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Aug 4, 2020
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WINE WITH…Pork Chops Dijonnaise

Classic Sauce Dijonnaise, an ages-old French favorite, is simple to make and easy to love.  Paired with pork as it is here, it plays the leading role in a versatile dish that is also unusually wine friendly.

“Dijonnaise” refers to the Burgundian town of Dijon and hence to the mustard that was produced here since the Middle Ages.  The mustard is reportedly no longer made in Dijon but in a neighboring town, and most of the mustard seeds themselves come from Canada.  I am a little saddened to think that this beloved condiment is no longer produced in Dijon, but after a lifetime of enjoying it, I’ll admit I don’t find that the delicious mustard tastes any different today.

Pork Chops Dijonnaise

Serves 4

The chops may be served with rice, pasta, smashed potatoes or pureed lima beans.  If you want to serve them over pasta or rice, include one full cup instead of ½ cup of chicken stock.

4 boneless, skinless pork chops, about 1 inch thick
One tablespoon olive oil
½ cup minced onions
½ to one cup white wine
½ cup chicken stock, or one cup for serving the dish over pasta
¼  whipping cream
2 tablespoons Dijon mustard (or more, to taste)
One tablespoon minced parsley for garnish

Pat the pork chops dry on both sides with a paper towel.  Salt and pepper them on both sides. Heat the olive oil in a heavy skillet.  When the oil is hot, sear the pork chops on both sides until they have browned, about 3-5 minutes per side.  Transfer them to a dish.

Add the onions to the skillet and cook over medium heat, stirring frequently, until they are lightly colored and have softened.  Pour in half the wine, raise the heat, and cook, stirring frequently, until the liquid is reduced by almost half, about 1-2 minutes.  Pour in the chicken stock along with the remaining wine. Cook over medium heat for about 5 minutes, then whisk in the cream and the mustard.  Add the pork chops and any of their juices that have accumulated.  Simmer, uncovered, for about 5 minutes or until the internal temperature of the chops has reached 145°.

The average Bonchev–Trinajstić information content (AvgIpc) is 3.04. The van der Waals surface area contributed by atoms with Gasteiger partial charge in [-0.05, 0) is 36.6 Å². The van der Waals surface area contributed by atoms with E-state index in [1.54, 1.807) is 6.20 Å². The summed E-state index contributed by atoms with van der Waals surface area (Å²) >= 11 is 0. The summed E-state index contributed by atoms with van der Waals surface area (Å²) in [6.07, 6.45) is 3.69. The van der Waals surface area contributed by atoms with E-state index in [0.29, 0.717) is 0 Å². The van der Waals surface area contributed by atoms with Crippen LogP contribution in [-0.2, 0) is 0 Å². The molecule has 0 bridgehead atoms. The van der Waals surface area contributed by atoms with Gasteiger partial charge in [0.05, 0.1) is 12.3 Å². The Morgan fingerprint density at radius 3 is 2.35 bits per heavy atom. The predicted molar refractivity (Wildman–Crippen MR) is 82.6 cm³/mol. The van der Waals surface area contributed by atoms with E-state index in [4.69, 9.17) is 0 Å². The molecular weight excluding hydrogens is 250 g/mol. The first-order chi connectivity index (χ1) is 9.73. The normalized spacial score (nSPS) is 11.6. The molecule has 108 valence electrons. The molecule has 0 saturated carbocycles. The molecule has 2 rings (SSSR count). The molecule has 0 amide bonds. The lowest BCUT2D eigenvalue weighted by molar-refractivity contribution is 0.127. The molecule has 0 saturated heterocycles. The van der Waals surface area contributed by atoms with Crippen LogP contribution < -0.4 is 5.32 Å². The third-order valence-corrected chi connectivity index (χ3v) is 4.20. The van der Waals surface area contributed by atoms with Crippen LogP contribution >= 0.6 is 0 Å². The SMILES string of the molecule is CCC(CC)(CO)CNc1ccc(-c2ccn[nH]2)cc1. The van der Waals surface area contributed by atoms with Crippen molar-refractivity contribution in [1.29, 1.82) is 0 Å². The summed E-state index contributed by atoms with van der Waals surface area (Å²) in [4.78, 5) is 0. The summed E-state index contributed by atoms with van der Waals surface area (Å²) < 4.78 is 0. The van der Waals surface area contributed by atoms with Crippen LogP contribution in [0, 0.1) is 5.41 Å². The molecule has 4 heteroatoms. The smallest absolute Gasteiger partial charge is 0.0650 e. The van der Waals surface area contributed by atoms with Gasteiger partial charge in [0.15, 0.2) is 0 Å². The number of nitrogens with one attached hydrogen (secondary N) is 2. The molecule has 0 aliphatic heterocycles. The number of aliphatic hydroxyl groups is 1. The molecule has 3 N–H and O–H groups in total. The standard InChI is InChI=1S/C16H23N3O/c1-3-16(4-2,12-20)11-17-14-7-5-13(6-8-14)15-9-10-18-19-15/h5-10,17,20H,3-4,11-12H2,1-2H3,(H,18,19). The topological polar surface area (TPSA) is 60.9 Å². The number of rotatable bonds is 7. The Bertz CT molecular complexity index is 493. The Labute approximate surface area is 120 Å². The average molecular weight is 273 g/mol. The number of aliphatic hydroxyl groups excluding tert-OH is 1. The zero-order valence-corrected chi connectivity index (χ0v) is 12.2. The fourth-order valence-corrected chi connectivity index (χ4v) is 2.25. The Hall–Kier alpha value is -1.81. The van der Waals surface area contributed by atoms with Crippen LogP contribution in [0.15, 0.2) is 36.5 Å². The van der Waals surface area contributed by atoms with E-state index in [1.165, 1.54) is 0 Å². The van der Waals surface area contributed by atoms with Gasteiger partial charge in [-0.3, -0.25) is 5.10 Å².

The Wines:  It is somehow satisfying to feature a dish every once in awhile that partners beautifully with a variety of wines, and Pork Chops Dijonnais is one of those recipes.  The wines that did not fare well here were, first, a big, tannic, oaky red that overwhelmed the soft, creamy sauce.  A tart Sauvignon Blanc didn’t fare well either.  I’ve liked this type of refreshing white wine with other dishes, but in this case, its relatively high acidity got screechy in the company of the comparatively rich, mellow mustard sauce.  But these three paired up very nicely:

Chappellet, Russian River Valley (Sonoma County, California) Pinot Noir Bateman Vineyard “Grower Collection, Two Blocks” 2017 ($60):  Like the very best Pinots, this one offers both power and delicacy (the “iron fist in a velvet glove”).  This flexibility is why the wine accords beautifully with both the meatiness of the pork chops and the relative delicacy of the creamy mustard sauce.

MacRostie Winery and Vineyards, Sonoma Coast (Sonoma County, California) Chardonnay 2018 ($25):  Like the Chappellet Pinot Noir, this luscious Chardonnay is lithe and versatile.  Its creamy texture, zesty fruit flavors and minerality all wrap deliciously around the taste and texture of the racy sauce.

Oyster Bay, Marlborough (New Zealand) Rosé, 2019 ($14):  A charming, fragrant, dry and refreshing rosé, this wine also has the structure and depth of flavor to hold up to the relative complexity of the pork and its sauce.  This Pinot Noir-based rosé has invigorating yet balanced acidity that maximizes the relationship between the wine and food.

More recipes and wine pairings:    Wine With...  
Connect  on Twitter:   @M_L_Thomas  and  @Wine_With_